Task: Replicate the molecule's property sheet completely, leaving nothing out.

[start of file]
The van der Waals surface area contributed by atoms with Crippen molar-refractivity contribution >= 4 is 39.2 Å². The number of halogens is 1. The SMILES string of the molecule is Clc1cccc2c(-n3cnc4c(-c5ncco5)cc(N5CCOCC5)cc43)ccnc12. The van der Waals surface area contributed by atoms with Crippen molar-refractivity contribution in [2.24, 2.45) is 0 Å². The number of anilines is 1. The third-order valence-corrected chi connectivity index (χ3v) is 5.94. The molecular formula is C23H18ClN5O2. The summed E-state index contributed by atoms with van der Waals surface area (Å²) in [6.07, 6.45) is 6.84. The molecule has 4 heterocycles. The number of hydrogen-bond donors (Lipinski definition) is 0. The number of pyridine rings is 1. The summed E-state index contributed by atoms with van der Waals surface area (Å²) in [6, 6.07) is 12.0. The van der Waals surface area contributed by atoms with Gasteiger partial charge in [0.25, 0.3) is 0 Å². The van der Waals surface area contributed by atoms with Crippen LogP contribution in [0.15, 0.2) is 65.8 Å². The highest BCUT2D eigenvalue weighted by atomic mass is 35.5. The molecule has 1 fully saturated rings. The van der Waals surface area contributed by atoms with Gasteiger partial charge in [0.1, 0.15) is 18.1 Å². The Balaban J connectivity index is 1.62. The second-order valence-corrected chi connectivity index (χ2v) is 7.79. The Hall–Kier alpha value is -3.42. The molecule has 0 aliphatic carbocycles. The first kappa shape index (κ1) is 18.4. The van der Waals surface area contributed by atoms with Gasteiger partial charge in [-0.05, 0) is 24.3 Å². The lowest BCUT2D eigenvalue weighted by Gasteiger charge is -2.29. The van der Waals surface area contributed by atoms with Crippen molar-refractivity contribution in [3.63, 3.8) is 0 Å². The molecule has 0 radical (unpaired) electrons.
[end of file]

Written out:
The van der Waals surface area contributed by atoms with Crippen molar-refractivity contribution >= 4 is 39.2 Å². The number of halogens is 1. The SMILES string of the molecule is Clc1cccc2c(-n3cnc4c(-c5ncco5)cc(N5CCOCC5)cc43)ccnc12. The van der Waals surface area contributed by atoms with Crippen molar-refractivity contribution in [2.24, 2.45) is 0 Å². The number of anilines is 1. The third-order valence-corrected chi connectivity index (χ3v) is 5.94. The molecular formula is C23H18ClN5O2. The summed E-state index contributed by atoms with van der Waals surface area (Å²) in [6.07, 6.45) is 6.84. The molecule has 4 heterocycles. The number of hydrogen-bond donors (Lipinski definition) is 0. The number of pyridine rings is 1. The summed E-state index contributed by atoms with van der Waals surface area (Å²) in [6, 6.07) is 12.0. The van der Waals surface area contributed by atoms with Gasteiger partial charge in [0.25, 0.3) is 0 Å². The van der Waals surface area contributed by atoms with Crippen LogP contribution in [0.15, 0.2) is 65.8 Å². The highest BCUT2D eigenvalue weighted by atomic mass is 35.5. The molecule has 1 fully saturated rings. The van der Waals surface area contributed by atoms with Gasteiger partial charge in [0.1, 0.15) is 18.1 Å². The Balaban J connectivity index is 1.62. The second-order valence-corrected chi connectivity index (χ2v) is 7.79. The Hall–Kier alpha value is -3.42. The molecule has 0 aliphatic carbocycles. The first kappa shape index (κ1) is 18.4. The van der Waals surface area contributed by atoms with Gasteiger partial charge in [-0.05, 0) is 24.3 Å². The lowest BCUT2D eigenvalue weighted by Gasteiger charge is -2.29. The van der Waals surface area contributed by atoms with Crippen molar-refractivity contribution in [3.63, 3.8) is 0 Å². The molecule has 0 radical (unpaired) electrons.